# Y-game

Willy and Benny enjoy very much playing Y-game! This is a game in which white and black tokens are placed on a triangular n-grid, n ≥ 0, where n is called the order of the grid. A 3-grid is depicted in the figure below: In general, an n-grid has (n + 2)(n + 1)/2 points with nonnegative “baricentric coordinates” (x, y, z), where x + y + z = n. Coordinates in a n-grid are assigned in such way that along right to left paths x-coodinates are constant, y-coordinates increase by one unit, and z-coordinates decrease by one unit (observe that this construction maintains x + y + z = n true). Symmetric situations may be observed for left to right (where y-coordinates are constant) and horizontal (where z-coordinates are constant) paths. A point (x,y,z) in a n-grid is said to lay on the x side (resp., y side, z side) if and only if x = 0 (resp., y = 0, z = 0). Willy uses white tokens and Benny uses black ones. Y-game rules are rather complicated, but the end of the game is attained when there is a token placed on every node of the grid. The winner is that player that has formed a Y, that is, his/her tokens are so placed that they include a connected set of points with a point on each side. For example, the following figure represents an end situation where Benny wins: The winner is rather easy to determine when the grid is small. But Willy and Benny are not interested in that discussion today. Actually, they just want a software solution that computes the winner of ended Y -games. Could you help them? Input The problem input consists of several cases. A case begins with a line with two integer numbers, n and m, where n is the order of the grid and m the number of positions that have a black-coloured token (Benny’s tokens), with 0 ≤ n ≤ 20 and 0 ≤ m ≤ (n + 2)(n + 1)/2.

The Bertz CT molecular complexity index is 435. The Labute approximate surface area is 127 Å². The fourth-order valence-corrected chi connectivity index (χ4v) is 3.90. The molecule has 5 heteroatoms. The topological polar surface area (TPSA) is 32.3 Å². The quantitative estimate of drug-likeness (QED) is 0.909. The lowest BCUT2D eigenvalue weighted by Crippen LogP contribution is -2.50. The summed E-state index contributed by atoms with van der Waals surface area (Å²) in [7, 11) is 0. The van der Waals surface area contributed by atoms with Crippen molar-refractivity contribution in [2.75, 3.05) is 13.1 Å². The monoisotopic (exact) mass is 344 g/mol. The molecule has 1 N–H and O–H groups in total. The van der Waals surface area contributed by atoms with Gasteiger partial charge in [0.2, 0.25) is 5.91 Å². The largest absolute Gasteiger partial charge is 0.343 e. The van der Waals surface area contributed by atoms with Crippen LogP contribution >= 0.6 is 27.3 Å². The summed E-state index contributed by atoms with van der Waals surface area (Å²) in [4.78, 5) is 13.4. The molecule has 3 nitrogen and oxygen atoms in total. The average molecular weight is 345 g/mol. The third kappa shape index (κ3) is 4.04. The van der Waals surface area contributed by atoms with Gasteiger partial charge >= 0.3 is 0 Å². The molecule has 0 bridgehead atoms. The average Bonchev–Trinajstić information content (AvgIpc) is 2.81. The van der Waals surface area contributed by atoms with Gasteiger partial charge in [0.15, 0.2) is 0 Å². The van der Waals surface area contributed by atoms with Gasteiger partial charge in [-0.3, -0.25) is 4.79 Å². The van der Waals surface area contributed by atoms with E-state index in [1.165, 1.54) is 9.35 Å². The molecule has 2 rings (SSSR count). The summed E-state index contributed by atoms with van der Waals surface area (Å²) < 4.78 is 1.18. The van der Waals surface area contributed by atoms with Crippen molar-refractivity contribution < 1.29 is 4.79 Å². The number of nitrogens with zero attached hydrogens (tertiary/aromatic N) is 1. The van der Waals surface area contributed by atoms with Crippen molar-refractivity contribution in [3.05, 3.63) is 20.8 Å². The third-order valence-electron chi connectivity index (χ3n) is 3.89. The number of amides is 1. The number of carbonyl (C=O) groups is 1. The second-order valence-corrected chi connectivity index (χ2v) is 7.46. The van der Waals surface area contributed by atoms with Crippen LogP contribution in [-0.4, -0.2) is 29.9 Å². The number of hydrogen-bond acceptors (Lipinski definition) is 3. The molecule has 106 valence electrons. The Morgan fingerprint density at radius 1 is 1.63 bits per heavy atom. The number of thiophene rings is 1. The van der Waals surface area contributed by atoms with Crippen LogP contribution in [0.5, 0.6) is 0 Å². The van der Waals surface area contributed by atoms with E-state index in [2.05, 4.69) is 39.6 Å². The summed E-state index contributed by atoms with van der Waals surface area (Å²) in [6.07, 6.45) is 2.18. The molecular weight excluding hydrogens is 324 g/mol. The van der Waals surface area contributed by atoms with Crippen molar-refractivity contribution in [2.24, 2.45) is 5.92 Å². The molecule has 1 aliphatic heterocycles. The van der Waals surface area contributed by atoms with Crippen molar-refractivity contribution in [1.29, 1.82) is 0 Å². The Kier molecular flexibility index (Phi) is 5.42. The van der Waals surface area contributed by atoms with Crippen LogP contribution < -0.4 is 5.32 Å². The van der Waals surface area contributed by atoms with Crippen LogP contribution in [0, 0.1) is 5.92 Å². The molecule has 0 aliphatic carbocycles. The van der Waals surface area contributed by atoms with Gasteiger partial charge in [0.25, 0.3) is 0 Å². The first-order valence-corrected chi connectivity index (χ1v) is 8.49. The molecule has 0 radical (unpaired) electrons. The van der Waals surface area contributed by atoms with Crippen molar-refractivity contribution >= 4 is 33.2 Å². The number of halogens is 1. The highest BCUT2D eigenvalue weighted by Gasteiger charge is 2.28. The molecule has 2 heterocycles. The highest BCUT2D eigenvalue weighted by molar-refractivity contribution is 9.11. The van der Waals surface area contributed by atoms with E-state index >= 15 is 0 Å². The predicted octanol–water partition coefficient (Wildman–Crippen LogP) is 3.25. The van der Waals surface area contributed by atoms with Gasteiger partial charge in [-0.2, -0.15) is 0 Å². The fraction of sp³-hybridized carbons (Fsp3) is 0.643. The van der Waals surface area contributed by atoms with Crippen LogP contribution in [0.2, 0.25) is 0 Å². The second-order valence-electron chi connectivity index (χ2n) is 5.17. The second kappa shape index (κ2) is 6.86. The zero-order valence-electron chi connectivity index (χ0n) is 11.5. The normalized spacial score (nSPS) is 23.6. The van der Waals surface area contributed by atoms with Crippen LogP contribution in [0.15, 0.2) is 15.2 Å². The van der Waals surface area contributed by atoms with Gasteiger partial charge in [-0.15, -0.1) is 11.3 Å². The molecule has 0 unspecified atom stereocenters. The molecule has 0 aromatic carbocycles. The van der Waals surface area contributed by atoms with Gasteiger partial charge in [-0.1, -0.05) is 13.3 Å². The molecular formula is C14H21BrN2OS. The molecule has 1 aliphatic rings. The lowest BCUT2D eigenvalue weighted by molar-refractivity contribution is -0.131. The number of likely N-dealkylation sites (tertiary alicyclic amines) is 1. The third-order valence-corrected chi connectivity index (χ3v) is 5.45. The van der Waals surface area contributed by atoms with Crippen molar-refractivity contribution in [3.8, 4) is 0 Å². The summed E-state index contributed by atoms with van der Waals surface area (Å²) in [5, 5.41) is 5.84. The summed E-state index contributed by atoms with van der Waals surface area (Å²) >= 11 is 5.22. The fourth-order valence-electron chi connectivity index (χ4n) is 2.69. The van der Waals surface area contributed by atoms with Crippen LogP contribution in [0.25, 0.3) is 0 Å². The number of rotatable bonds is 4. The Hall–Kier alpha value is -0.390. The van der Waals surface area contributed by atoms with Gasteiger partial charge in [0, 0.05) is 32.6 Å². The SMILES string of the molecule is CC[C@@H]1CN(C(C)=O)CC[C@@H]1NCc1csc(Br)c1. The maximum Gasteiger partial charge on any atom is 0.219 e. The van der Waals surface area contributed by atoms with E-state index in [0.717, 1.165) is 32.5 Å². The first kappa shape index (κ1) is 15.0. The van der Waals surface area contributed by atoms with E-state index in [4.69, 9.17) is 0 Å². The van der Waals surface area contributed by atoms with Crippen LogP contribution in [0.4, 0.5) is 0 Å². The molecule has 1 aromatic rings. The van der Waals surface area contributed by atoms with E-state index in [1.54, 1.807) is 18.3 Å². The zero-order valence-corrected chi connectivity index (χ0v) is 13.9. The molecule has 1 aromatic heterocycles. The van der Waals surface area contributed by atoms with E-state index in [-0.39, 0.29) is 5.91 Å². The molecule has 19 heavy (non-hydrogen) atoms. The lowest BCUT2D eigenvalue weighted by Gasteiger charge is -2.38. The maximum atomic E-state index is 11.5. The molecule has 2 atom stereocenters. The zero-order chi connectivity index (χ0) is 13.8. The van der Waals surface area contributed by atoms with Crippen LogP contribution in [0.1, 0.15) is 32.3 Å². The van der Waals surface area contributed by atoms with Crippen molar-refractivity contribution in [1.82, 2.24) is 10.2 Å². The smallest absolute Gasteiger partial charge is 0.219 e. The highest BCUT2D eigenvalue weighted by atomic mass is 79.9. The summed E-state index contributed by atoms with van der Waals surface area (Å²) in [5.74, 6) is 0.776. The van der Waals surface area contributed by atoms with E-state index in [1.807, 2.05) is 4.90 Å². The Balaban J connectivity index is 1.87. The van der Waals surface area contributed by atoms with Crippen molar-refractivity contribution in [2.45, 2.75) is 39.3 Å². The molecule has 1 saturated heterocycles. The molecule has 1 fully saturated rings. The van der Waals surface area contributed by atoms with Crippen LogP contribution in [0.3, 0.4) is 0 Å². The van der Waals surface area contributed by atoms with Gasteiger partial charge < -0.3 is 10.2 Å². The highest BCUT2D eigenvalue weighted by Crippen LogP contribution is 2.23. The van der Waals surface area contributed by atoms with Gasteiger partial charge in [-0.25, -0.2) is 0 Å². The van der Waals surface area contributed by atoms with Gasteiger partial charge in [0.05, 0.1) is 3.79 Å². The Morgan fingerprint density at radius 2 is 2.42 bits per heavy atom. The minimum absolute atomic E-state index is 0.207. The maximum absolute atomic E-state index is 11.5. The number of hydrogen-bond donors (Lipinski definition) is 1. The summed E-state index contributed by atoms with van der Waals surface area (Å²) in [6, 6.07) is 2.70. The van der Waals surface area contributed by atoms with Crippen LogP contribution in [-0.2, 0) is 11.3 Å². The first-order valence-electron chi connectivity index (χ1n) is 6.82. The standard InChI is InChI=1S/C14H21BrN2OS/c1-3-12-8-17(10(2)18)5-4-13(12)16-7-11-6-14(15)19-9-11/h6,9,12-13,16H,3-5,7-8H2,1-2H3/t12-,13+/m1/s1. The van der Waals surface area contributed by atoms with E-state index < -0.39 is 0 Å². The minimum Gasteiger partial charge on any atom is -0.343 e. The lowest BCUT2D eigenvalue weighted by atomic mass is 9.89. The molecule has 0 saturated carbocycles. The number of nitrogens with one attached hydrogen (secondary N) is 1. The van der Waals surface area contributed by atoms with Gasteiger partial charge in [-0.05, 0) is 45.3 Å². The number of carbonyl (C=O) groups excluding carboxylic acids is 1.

2/2 Then, m lines follow, each one with 3 values x, y and z representing coordinate (x,y,z) of a point in the n-grid with a black token. Values on each input line are separated by one or more spaces. The end of the input is signaled by a line 00 Output Output texts for each input case are presented in the same order that the input is read. For an input case in the puzzle statement, the output should be a single line with the left-justified text Willy or Benny accordingly to the fact that Willy or, respectively, Benny wins in that case. Sample Input 35 012 102 300 111 120 23 002 101 020 11 100 00 Sample Output Benny Willy Willy